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A Red Cherry on a White-tiled Floor


Maram al-Massri


Sarah Sala

Whenever a man
leaves me
my beauty increases.

Whenever a man
leaves me
my beauty increases.


Maram al-Massri’s A Red Cherry on a White-tiled Floor is comprised of poems from two book-length sequences, A Red Cherry on a White-tiled floor, first published in Tunis in 1997 and awarded Le Prix Du Forum culturel libanais en France in 1998, and I Look to You, published in Beirut in 2000. Written first in Arabic and then translated into English by the poet Khaled Mattawa, the assembled collection of poetry is a powerful portrayal of the female experience of love and intimacy.

Reminiscent of Sappho in their self-contained buds of verse, seemingly fragments brushed on the page, the work is divided into one hundred different sections. Each division is meticulous in its brevity, just as al-Massri’s language is unaffected and pure, as if such verses exist already in the space between man and woman.

I know
I shouldn’t have
let him
uncover my breasts.
I only
to show him
I’m a woman.

I know
I shouldn’t
have let him
He only
to show me
he’s a man.

Al-Massri’s writing encompasses a lifetime of experience, unwaveringly self-aware in all situations so that the reader may benefit from the emerging truths. She disguises nothing, but instead bears up the boredoms of marriage and the violence of loneliness, bodily and spatially, as all people must to survive.

In the third section of the book the speaker is confronted with the delicious draw of lust, “Desire inflames me/and my eyes glimmer./ I stuff morals/in the nearest drawer,/ I turn into the Devil/ and blindfold my angels/ just/for a kiss.” However, as the speaker progresses into the sixtieth section, she is forced to suffer through the frustrations of her familiar life: “With my delicious fruit/ I light/ the way leading to me./ Your stupid birds/ prefer/ old bread.” It seems as if al-Massri has captured “woman” in every shade of her complex experience, distilling her down into a formidable, yet shapely simulacrum.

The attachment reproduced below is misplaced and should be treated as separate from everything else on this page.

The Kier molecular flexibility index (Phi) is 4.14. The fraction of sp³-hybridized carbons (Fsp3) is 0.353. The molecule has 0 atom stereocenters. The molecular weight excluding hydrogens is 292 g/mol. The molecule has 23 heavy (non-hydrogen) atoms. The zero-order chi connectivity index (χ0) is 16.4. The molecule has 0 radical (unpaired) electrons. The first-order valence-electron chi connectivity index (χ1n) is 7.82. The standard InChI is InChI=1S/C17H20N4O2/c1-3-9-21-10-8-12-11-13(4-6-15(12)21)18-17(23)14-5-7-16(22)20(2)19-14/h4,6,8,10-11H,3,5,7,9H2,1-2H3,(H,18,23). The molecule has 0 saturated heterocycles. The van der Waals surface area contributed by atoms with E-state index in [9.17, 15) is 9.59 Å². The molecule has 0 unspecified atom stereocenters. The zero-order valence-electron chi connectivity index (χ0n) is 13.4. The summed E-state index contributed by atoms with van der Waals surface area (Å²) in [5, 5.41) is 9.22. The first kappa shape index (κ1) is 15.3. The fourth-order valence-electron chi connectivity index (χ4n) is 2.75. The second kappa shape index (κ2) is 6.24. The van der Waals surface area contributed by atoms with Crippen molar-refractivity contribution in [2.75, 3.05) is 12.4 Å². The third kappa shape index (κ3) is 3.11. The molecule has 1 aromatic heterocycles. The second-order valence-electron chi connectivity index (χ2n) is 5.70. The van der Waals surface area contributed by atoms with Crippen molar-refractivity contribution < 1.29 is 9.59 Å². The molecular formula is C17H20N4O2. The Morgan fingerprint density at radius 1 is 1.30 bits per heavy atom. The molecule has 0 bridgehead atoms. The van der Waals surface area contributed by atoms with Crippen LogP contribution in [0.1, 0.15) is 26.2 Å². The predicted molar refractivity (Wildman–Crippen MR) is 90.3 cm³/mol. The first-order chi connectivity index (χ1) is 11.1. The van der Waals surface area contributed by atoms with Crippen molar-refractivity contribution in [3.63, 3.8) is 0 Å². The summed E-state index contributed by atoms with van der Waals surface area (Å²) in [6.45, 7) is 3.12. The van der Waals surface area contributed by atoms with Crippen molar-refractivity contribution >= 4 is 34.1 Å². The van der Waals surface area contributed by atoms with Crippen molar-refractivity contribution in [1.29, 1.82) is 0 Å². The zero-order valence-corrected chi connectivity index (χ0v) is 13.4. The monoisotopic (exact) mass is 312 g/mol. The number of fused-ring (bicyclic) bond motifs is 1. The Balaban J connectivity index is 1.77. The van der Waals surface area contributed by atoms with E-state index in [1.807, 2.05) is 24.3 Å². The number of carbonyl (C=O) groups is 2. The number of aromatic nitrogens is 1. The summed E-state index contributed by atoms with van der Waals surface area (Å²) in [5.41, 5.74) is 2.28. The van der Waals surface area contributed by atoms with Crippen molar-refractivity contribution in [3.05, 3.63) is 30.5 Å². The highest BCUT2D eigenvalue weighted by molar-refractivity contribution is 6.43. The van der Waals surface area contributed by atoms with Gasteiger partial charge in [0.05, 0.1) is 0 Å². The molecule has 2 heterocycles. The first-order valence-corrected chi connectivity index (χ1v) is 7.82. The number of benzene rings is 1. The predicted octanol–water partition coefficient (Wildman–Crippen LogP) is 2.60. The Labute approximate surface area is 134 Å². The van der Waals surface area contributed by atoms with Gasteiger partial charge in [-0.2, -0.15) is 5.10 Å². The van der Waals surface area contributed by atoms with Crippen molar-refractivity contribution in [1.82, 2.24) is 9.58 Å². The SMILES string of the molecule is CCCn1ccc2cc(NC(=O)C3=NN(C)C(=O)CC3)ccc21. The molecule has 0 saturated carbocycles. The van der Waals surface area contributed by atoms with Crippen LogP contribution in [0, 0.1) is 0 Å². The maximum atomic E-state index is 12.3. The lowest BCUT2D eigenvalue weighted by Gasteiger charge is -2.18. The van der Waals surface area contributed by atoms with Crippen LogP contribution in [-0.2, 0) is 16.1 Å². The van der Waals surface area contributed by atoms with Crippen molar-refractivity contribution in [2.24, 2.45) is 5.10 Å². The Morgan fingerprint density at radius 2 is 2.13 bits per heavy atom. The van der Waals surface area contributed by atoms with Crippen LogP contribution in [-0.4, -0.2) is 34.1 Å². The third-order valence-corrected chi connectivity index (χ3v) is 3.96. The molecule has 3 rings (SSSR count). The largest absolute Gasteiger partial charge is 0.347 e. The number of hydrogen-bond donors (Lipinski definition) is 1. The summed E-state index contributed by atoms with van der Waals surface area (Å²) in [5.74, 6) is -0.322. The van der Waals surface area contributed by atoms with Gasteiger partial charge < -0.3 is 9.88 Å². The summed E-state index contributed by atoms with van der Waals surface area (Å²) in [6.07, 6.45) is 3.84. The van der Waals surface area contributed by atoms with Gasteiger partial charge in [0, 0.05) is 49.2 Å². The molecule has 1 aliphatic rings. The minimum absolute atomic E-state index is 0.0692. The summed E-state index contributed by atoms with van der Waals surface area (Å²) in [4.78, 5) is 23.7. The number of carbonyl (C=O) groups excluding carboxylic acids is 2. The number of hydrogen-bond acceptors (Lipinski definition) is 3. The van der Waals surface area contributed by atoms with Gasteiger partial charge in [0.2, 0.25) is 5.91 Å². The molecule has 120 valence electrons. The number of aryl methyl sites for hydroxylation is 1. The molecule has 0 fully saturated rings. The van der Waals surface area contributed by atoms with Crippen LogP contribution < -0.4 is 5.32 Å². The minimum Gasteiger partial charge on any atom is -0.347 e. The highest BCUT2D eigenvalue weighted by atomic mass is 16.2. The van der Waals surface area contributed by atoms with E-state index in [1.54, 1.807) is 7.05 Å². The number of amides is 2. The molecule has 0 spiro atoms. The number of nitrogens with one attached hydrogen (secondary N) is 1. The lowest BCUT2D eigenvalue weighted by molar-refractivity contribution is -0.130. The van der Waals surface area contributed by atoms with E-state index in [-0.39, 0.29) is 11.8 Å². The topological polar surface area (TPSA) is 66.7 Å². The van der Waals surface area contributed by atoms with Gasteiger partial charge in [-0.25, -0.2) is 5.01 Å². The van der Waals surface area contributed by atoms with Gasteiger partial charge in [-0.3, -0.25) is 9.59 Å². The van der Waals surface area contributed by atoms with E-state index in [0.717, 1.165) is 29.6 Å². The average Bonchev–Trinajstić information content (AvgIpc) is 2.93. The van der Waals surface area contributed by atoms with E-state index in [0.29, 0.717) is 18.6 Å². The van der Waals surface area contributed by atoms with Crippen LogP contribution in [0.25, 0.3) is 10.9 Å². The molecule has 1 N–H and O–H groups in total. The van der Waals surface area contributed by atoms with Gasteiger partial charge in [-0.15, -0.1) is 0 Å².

Al-Massri also has a magnificent ability to seize a moment in ordinary time and fire it into an extraordinary thing of beauty. Where one may easily overlook a slant of light or the subtle reactions our physical body yields to the material world, she refuses not to celebrate them:

I looked at him
through a thread of light
beaming from
the window of my mercy—
the tired body
spread beside me
hungry like mine.
I signaled to my hand
to come closer
and it refused,
I commanded it
and it disobeyed.
I forced it,
and it bent closer
shivering with the pain
of touching
another body.

A Syrian poet and translator originally from Latakia, Maram Al-Massri’s A Red Cherry on a White-tiled Floor is a brilliant introduction to modern Arabic poetry. A quick read, if only because the stanzas are short, the sincere search for meaning in her writing will linger on in your thoughts like a fragrance.

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